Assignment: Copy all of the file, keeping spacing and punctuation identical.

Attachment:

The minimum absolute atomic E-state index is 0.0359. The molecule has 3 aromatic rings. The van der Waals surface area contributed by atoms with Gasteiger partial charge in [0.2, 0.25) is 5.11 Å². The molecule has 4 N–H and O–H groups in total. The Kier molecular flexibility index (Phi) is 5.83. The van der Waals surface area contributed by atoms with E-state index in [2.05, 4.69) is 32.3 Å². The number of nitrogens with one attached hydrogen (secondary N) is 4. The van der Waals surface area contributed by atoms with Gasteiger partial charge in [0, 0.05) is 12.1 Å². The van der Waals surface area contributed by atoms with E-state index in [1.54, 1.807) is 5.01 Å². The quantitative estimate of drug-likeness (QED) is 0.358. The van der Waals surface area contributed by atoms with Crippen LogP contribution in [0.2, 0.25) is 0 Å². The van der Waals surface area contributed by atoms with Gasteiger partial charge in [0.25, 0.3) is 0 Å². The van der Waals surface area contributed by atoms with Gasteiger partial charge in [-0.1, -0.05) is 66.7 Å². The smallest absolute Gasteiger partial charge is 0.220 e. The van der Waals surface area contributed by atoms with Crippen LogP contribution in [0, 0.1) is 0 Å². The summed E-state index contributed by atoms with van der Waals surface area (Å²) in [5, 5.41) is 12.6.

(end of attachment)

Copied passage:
The minimum absolute atomic E-state index is 0.0359. The molecule has 3 aromatic rings. The van der Waals surface area contributed by atoms with Gasteiger partial charge in [0.2, 0.25) is 5.11 Å². The molecule has 4 N–H and O–H groups in total. The Kier molecular flexibility index (Phi) is 5.83. The van der Waals surface area contributed by atoms with E-state index in [2.05, 4.69) is 32.3 Å². The number of nitrogens with one attached hydrogen (secondary N) is 4. The van der Waals surface area contributed by atoms with Gasteiger partial charge in [0, 0.05) is 12.1 Å². The van der Waals surface area contributed by atoms with E-state index in [1.54, 1.807) is 5.01 Å². The quantitative estimate of drug-likeness (QED) is 0.358. The van der Waals surface area contributed by atoms with Crippen LogP contribution in [0.2, 0.25) is 0 Å². The van der Waals surface area contributed by atoms with Gasteiger partial charge in [0.25, 0.3) is 0 Å². The van der Waals surface area contributed by atoms with Gasteiger partial charge in [-0.1, -0.05) is 66.7 Å². The smallest absolute Gasteiger partial charge is 0.220 e. The van der Waals surface area contributed by atoms with Crippen LogP contribution in [0, 0.1) is 0 Å². The summed E-state index contributed by atoms with van der Waals surface area (Å²) in [5, 5.41) is 12.6.